The environmental campaign group Greenpeace has also acquired two drones for monitoring the Arctic, according to Popskis.
And that's not all. A team of scientists working in Indonesia has been using drones to study the critically endangered Sumatran orangutan species from up high, making it one of many conservation projects around the world to do so.
Civilian Security: "No different" from a security camera?
The U.S.'s use of non-military drones has been largely focused in disaster management and environmental observation, largely because the FAA won't be issuing commercial drone rules until 2015. However, many in the industry predict drones will change the standards of civilian security.
"[Drones] are no different from having a police helicopter over your head, or a security camera pointed at you," Andrew Duggan, managing director of Insitu Pacific, asserted.
Reports surfaced at the end of August that drones' surveillance potential isn't limited to civilians — the government flew an advanced stealth drone over Pakistan to gather intelligence that led to Osama bin Laden's 2011 assassination, according to the Washington Post.
Filming: Hollywood wants in
Drones have been used to photograph music festivals and shoot car commercials. In fact, if the Motion Picture Association of America gets its way, camera-equipped drones might soon be the method for shooting the overhead chase scenes of Hollywood's action thrillers.
Although the "drones" the MPAA is pushing the FAA to authorize will likely be the size of model planes and helicopters, studios think the technology will enable better long shots with fewer safety risks and lessened costs. Such drone use is currently legal in some foreign countries.
The Seattle Police Department had big plans to use the Dragonflyer drone to cut down on crime, endorsing its thermal imaging technology to help with hostage situations, search and rescue operations, bomb threats, and the pursuit of armed criminals.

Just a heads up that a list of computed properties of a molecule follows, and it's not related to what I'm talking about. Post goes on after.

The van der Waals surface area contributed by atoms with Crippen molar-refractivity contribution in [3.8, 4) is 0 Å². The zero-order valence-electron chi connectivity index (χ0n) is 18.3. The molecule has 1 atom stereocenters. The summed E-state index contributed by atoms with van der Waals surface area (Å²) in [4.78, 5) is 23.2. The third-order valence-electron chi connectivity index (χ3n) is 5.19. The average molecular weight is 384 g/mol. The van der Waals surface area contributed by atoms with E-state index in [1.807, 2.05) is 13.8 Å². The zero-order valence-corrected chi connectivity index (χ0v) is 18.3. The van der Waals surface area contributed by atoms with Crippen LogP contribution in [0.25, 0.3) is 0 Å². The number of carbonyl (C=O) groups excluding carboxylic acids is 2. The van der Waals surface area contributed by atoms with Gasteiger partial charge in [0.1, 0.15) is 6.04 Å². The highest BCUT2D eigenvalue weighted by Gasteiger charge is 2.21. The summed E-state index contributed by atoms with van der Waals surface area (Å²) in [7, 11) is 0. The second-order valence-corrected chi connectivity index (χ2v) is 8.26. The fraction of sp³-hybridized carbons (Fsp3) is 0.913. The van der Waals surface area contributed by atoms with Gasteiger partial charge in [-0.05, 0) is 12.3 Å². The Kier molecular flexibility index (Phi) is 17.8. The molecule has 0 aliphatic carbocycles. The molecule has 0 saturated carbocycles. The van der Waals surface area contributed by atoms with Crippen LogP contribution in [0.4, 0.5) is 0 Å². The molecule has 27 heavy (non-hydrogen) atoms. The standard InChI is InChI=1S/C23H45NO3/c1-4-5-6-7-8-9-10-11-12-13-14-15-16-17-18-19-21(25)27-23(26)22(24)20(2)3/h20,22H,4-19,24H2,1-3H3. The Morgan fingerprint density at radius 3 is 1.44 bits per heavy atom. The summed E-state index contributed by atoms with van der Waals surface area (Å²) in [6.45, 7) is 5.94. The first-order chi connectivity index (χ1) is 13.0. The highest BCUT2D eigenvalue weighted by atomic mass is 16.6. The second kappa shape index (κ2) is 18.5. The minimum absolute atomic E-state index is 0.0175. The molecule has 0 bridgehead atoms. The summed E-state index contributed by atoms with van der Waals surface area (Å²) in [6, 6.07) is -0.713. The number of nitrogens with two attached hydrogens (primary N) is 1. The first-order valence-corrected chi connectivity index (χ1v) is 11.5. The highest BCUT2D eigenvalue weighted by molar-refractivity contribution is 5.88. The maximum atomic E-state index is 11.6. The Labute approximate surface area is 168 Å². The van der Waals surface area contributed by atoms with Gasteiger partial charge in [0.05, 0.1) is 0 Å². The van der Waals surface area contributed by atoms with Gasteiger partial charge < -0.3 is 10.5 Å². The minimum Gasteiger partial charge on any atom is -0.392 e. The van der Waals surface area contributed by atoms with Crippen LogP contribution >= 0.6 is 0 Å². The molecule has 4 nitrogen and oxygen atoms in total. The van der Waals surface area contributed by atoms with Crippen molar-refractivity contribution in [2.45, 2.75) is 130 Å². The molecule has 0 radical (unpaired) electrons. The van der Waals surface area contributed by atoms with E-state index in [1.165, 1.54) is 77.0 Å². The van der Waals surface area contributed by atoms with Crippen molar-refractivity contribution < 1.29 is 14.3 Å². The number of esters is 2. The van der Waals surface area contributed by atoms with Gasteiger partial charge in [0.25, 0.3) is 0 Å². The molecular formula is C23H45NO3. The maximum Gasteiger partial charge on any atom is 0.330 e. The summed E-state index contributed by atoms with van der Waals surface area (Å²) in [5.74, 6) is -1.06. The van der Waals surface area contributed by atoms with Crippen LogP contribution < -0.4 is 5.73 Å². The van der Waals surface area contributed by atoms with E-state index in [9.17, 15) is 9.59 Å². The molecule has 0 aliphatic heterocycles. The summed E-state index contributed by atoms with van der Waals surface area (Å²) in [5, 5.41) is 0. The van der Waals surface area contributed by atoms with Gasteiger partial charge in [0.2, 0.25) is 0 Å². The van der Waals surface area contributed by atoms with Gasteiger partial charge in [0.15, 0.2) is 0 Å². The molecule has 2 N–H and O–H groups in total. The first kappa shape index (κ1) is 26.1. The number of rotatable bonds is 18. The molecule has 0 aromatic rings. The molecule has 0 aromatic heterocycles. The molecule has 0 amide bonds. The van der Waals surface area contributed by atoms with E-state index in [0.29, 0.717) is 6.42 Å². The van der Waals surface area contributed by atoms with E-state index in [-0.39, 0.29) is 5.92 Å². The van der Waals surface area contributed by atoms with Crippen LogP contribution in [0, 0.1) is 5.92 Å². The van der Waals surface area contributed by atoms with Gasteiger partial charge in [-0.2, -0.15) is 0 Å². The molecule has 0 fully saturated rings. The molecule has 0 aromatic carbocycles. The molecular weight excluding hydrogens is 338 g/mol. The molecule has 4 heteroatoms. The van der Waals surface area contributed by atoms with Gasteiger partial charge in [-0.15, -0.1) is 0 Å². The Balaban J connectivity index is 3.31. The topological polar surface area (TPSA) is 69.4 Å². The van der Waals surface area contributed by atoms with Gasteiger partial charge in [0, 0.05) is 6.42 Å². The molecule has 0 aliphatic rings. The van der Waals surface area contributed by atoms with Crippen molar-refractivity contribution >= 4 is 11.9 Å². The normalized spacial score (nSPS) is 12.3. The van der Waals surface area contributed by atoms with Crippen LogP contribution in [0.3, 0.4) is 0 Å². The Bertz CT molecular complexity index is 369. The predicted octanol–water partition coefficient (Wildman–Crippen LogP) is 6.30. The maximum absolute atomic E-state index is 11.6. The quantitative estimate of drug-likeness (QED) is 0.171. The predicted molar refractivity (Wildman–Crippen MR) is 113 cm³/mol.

Residents, however, weren't buying it, with one group going as far as to call the drones "a gateway drug for big-time surveillance." The program was nixed in February as a result of the citizen outcry, but Seattle wasn't the only city with police looking into drone use. Police in Florida's Miami-Dade County and Houston have also acquired aerial drones.
Delivering medicine: Text-a-drone
Collaborators at the Harvard-MIT Division of Health Sciences and Technology were one of more than 100 researchers to receive Grand Challenges Explorations grants from the Bill and Melinda Gates Foundation for their development of unmanned aerial vehicles that healthcare workers can deploy via cell phone to quickly deliver vaccines to hard-to-reach areas. The researchers received $100,000 to conduct their early-stage research, so stay tuned.
Similarly in China, SF Express (one of the country's biggest delivery companies) is testing a drone it has built to deliver packages to remote areas, according to Chinese media reports.
The agriculture industry
Drone companies have their eye on agriculture and envision drones being used to spray crops, scan soil patterns, and track other features of America’s farms.
“A manned crop sprayer is flying 10 feet above his crops — how accurate is it? Any crop you spray that isn’t on your farm you have to pay for, and a remote-controlled ‘copter can be very precise,” Chris Mailey, vice president at the drone promotion organization AUVSI, said. “Spraying, watering — there’s a whole market for precision agriculture, and when you put that cost-benefit together, farmers will buy [drones].”
“There’s still a lot of money [in military drones], but it’s more predictable,” Mailey says. “This wild wild west we’ve had is consolidating.” Yeehaw.